Eindhoven’s economic might puts it higher on the list of Europe’s most expensive cities

(Editor’s note: Dispatches Europe tracks the tech scene – startups, scale-ups and mature companies – in Eindhoven because so many of our highly skilled internationals are engineers, physicists and developers. The Eindhoven Business Briefing is part of our Tech Tuesday series.)

Welcome to the first Eindhoven Business Briefing of 2022, and what a year it promises to be.

A few weeks ago, we noted that Eindhoven is on the verge of becoming a much larger city. We predict it will become the largest city in the Netherlands if you include bedroom communities to the south (including Roermond, the Miami of the Netherlands) and to the north up to ‘s-Hertogenbosch. We’re sticking by that because we’re already seeing new signs of disruption.

For example, this 2022 Cost of Living Index from Numbeo, which crowd-sources data from hundreds of thousands of people.

The Netherlands is ranked the 17th most expensive country, just behind the Republic of Ireland and two places ahead of France at No. 19. We’re waaaay less expensive than the countries at the top of the list such as Switzerland. In the grand scheme of things, not bad, right?

Except when you go to Numbeo’s city rankings list, you find out Eindhoven is the 66th most expensive city in the world out of the 578 cities surveyed, more expensive than – you might want to sit down for this – Dubai, Frankfurt, Miami, Munich, Helsinki, Milan and even Den Haag and Rotterdam in the Netherlands!

Okay, maybe this isn’t the most scientifically rigorous list, but we experience every day how Eindhoven is no longer the bargain basement of Europe we fell in love with in 2015.

Barring a world war or a global economic collapse, that’s not going to change if for no other reason than ASML.

Omroep Brabant has a post about ASML’s plans to hire 4,000 people during 2022. If just a percentage of them end up here at the global headquarters, that’s going to put even more pressure on housing and everything else. Because it’s something of a virtuous circle … more talent means higher household incomes with more buying power and a taste for the finer things such as luxury homes, luxury retail and luxury dining.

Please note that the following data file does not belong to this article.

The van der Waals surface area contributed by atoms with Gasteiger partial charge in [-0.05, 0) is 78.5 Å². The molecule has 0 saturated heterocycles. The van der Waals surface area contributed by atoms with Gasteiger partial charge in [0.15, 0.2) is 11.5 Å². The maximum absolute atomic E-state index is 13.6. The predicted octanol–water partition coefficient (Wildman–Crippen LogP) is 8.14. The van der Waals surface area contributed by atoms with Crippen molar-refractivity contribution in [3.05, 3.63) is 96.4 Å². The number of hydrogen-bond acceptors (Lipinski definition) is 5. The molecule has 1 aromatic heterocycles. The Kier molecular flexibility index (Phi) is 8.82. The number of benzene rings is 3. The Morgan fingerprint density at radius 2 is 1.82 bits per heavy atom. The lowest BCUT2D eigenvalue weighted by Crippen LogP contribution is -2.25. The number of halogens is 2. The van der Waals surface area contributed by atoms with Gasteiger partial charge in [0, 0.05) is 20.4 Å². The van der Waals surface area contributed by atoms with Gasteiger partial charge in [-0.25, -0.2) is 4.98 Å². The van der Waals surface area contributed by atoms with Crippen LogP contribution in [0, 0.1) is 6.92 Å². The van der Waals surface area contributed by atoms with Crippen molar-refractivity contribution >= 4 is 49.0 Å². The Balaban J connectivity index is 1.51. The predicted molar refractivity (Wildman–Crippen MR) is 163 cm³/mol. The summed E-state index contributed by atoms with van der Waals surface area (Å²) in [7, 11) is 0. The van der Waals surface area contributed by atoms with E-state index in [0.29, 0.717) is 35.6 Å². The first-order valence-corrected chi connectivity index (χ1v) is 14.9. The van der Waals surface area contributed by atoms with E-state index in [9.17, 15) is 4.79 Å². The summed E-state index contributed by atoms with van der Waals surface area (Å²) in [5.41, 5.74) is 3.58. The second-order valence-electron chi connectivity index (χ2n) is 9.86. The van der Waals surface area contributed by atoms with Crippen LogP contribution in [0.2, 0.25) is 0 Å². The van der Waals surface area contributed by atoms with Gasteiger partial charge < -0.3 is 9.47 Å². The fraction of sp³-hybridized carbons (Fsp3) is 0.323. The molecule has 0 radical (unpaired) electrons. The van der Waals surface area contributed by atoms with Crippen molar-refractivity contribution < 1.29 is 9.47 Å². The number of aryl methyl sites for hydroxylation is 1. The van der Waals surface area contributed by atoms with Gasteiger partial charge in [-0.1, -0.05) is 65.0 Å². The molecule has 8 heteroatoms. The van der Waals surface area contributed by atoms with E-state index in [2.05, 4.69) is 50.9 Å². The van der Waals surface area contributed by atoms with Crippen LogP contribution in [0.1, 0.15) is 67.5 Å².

All in all, this is a good thing, and because ASML supplies the most important machines in the semiconductor industry – the photolithography machines that make the computer chips that make the digital age possible – it’s unlikely we’ll return to the dark days of 1997 when Philips left town for Amsterdam.

2021 a great year for ASML, with 2022 projected to be waaay better

ASML just released its fiscal Q4 (on a 1 July to 30 June year) earnings report, and it was remarkable. For the fourth quarter, net income rose 31 percent to 1.77 billion euros from 1.35 billion euros in FY 2021. Earnings per share grew to 4.38 euros from 3.23 euros with a gross margin of 54 percent!

Crack dealers don’t have that kind of margin.

ASML reports 18.6 billion euros in net sales and 5.9 billion net income for 2021. Look for a 20-percent increase in top-line revenue for 2022. ASML counts TSMC, Samsung and Intel as customers for its room-sized $140 million machines. Intel in particular is expanding globally, and ASML is the only company in the world that makes EUV technology.

CNBC has a good overview of what could be coming with ASML’s High NA machines, which are still under development.


Finally, the Netherlands is likely relaxing pandemic restrictions, with non-essential stores, theaters, cafés and restaurants reopening tomorrow. But they’ll all have to close no later than 10 p.m. This is almost beside the point as more and more city councils and mayors say, “Genug … no more lockdowns” and refuse to enforce bans on clubs, restaurants and cafés opening.

There will still be restrictions. A vaccine passport is required for indoor events, everyone must sit at tables and the number of visitors is a maximum of 1,250. For outdoor events, organizers will have to observe one-third capacity rules.

UnHerd has the best (funniest) look at the Netherlands’ quirky lockdown, which leaves open gyms and brothels but closes the outdoor seating at cafés. Shockingly, the lockdown has accomplished little, with new daily cases now about 65,000 every 24 hours, though deaths are in single digits and hospitalizations as of the end of January 2022 are far below earlier waves.

Other countries, including France and the Republic of Ireland, are dropping COVD-19 restrictions. You can see our post here.

Horse wars

It’s a world of glamorous global events, billionaires and the scions of the rich and famous, million-euro horses, 30,000 euros per month boarding fees and it all connects back to Eindhoven. Well, technically the wealthy village of Valkenswaard, on the southwest edge of Eindhoven.